Cottage industry

Ukrainian engineer keen to work after fleeing to UK

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“My son… he teach me English… sometimes.” Oksana Pobodieova smiled across the small sitting room at 15-year-old Volodymr, nicknamed Vova, who shrugged modestly. “Some words I find hard also,” he said. “I learn English at school in Kyiv but speaking this not so easy here.”

Mother and son have been living in West Yorkshire for almost six months. Their problems adapting to new surroundings, especially communicating, are typical of the refugees from the war in Ukraine who began arriving last spring.

According to the latest government figures, almost 110,000 people have been given temporary visas under the Homes for Ukraine scheme, which allows UK residents to sponsor a named individual or family. Of these, almost three quarters are in England. They represent a small part of a much bigger picture: 15.11 million border crossings from Ukraine have been recorded since February, most of the refugees fleeing to Poland.

Many of those helping refugees here are family members, descendants of displaced Ukrainians who came to the UK in the aftermath of the Second World War. But Oksana and her son have no family connections and are being hosted by people who simply wanted to help those fleeing the Russian invasion.

Initially, retired Keighley haulier Roger McDowell thought they might stay at his moorland farmhouse on the Yorkshire-Lancashire border, then decided such a remote location would restrict their independence. So he and a friend, Robin Wright, are sharing the cost of renting a cottage for them in the village of Cullingworth.

‘Mutual support’

“We chose Cullingworth because it’s a nice little community,” said McDowell. “There’s a Co-op, small shops, doctors, a pharmacy, a school for Vova and a bus stop outside the door. The presence there of another family of Ukrainian refugees provides a bit of comfort and mutual support.”

But they are encouraged to talk to each other in English. Like other refugees from the war, learning English has become their number one priority. Oksana has been catching a bus three mornings a week to Keighley College, which is holding special classes for the numerous arrivals from Ukraine. There are further opportunities to learn English provided by Keighley’s Good Shepherd Centre, run by a local charity to help the area’s socially disadvantaged people, many of them asylum seekers. In Bradford, the long-established Ukrainian Club has teamed up with Bradford College to offer weekly English classes.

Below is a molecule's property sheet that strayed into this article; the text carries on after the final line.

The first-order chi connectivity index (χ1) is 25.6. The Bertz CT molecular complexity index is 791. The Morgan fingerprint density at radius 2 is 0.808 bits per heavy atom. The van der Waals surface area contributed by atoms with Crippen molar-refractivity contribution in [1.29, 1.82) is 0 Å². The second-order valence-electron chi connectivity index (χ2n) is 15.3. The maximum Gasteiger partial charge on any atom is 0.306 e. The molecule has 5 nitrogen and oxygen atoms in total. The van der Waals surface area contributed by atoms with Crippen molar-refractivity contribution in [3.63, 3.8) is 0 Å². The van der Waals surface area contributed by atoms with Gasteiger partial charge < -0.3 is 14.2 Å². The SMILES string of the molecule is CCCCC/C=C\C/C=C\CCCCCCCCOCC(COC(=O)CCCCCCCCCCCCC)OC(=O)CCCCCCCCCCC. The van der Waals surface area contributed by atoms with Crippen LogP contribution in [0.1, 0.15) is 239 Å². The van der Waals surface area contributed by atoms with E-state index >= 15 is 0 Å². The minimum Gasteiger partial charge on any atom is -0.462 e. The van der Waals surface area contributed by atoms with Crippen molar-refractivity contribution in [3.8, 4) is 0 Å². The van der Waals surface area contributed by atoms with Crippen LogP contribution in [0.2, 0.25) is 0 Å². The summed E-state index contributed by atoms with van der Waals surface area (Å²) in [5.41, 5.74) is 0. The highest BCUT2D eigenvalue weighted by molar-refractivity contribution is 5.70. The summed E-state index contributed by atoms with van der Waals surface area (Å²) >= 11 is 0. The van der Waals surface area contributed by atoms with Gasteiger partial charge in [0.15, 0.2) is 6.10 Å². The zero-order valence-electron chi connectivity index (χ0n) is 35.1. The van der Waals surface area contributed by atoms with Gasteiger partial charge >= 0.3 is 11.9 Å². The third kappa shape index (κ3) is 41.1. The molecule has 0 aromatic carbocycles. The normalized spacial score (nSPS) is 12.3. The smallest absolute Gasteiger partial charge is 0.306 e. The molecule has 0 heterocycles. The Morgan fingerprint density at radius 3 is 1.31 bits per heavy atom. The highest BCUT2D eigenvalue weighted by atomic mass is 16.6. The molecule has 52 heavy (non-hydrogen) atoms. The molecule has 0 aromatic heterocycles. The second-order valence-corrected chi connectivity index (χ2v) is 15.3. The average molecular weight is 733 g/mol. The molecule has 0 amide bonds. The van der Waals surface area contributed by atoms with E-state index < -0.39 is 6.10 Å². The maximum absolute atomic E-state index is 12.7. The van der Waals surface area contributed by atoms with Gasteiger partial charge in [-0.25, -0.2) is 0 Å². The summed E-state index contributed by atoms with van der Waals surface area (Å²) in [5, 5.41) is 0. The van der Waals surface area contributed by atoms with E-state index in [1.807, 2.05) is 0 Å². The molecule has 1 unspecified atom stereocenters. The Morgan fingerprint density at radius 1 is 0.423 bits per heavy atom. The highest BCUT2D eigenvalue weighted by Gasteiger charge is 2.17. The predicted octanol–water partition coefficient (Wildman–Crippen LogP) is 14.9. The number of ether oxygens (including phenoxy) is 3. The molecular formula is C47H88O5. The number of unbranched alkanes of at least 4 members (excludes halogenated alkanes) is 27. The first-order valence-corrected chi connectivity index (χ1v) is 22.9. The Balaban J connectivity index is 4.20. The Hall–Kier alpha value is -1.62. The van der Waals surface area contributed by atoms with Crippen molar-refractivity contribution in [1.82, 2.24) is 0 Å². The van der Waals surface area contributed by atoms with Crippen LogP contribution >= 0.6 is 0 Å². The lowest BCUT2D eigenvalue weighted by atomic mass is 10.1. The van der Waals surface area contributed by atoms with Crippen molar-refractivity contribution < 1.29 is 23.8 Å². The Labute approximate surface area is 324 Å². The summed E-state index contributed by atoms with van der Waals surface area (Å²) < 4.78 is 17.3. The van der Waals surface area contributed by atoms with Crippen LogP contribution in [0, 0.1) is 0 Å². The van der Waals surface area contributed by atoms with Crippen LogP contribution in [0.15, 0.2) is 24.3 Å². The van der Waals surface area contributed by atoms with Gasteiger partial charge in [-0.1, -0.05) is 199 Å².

Oksana’s husband Igor, a doctor in a Kyiv hospital, has remained behind since all males between the ages of 18 and 60 must help the war effort. To begin with she didn’t want to leave without him, and waited four months before deciding the city was unsafe for her and Vova. They took a train to Poland, then a flight to Liverpool John Lennon Airport. In daily contact with school friends in Ukraine, Vova has heard of a Russian rocket recently landing near their home and a drone crashing into a neighbour’s house.

Oksana worked as an engineer in Kyiv but her lack of English has stopped her finding work in Yorkshire.

“She’s really enthusiastic about working and we’ve been for a few job interviews but she’s over-qualified as far as the work goes,” says McDowell. “One was a cleaning job in which she’d have to supervise other cleaners but she was turned down because of her English. Same happened when she went for a job serving at a local shop.”

‘Grey area’

While Vova has struggled in English classes at Parkside School in Cullingworth, he has found maths to be a universal language and been placed in his year’s top set.

McDowell expressed concern about what happens at the end of the 12 months he and his friend have guaranteed to cover the costs of hosting Oksana and Vova. Beyond next summer is a “grey area”, he said. “What is the life going forward for those refugees we and many others are currently hosting?”

He is not confident that Bradford Council will be able to find accommodation for them. Another family of refugees from Ukraine he knows applied for a house or flat in the summer and were told their position on the council’s waiting list was 176. Three months later, when they checked again, they were still at 176.

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